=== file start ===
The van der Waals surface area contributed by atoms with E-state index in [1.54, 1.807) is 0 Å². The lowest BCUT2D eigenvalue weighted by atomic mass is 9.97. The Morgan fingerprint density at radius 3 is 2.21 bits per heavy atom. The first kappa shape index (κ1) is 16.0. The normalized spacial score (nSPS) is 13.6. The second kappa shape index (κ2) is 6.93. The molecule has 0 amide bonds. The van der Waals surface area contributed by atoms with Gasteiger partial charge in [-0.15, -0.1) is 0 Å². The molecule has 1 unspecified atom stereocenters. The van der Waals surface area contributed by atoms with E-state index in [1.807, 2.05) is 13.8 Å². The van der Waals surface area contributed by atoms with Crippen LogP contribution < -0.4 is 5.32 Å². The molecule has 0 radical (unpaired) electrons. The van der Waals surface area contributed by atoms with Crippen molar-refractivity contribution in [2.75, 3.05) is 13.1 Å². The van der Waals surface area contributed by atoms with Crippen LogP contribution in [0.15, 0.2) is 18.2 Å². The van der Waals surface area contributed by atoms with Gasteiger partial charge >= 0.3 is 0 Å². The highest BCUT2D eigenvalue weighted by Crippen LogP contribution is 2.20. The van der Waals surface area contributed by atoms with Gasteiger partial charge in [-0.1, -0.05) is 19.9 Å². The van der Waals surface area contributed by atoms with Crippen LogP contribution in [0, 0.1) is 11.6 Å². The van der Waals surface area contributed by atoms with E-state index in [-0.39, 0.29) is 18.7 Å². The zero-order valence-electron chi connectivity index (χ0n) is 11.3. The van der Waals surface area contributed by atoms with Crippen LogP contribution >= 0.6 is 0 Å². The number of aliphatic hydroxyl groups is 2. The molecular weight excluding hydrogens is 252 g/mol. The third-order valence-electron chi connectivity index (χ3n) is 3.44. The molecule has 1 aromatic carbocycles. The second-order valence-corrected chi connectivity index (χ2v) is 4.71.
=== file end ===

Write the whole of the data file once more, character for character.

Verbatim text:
The van der Waals surface area contributed by atoms with E-state index in [1.54, 1.807) is 0 Å². The lowest BCUT2D eigenvalue weighted by atomic mass is 9.97. The Morgan fingerprint density at radius 3 is 2.21 bits per heavy atom. The first kappa shape index (κ1) is 16.0. The normalized spacial score (nSPS) is 13.6. The second kappa shape index (κ2) is 6.93. The molecule has 0 amide bonds. The van der Waals surface area contributed by atoms with Gasteiger partial charge in [-0.15, -0.1) is 0 Å². The molecule has 1 unspecified atom stereocenters. The van der Waals surface area contributed by atoms with E-state index in [1.807, 2.05) is 13.8 Å². The van der Waals surface area contributed by atoms with Crippen LogP contribution < -0.4 is 5.32 Å². The molecule has 0 radical (unpaired) electrons. The van der Waals surface area contributed by atoms with Crippen molar-refractivity contribution in [2.75, 3.05) is 13.1 Å². The van der Waals surface area contributed by atoms with Crippen LogP contribution in [0.15, 0.2) is 18.2 Å². The van der Waals surface area contributed by atoms with Gasteiger partial charge >= 0.3 is 0 Å². The highest BCUT2D eigenvalue weighted by Crippen LogP contribution is 2.20. The van der Waals surface area contributed by atoms with Gasteiger partial charge in [-0.1, -0.05) is 19.9 Å². The van der Waals surface area contributed by atoms with Crippen LogP contribution in [0, 0.1) is 11.6 Å². The van der Waals surface area contributed by atoms with E-state index in [-0.39, 0.29) is 18.7 Å². The zero-order valence-electron chi connectivity index (χ0n) is 11.3. The van der Waals surface area contributed by atoms with Crippen LogP contribution >= 0.6 is 0 Å². The number of aliphatic hydroxyl groups is 2. The molecular weight excluding hydrogens is 252 g/mol. The third-order valence-electron chi connectivity index (χ3n) is 3.44. The molecule has 1 aromatic carbocycles. The second-order valence-corrected chi connectivity index (χ2v) is 4.71.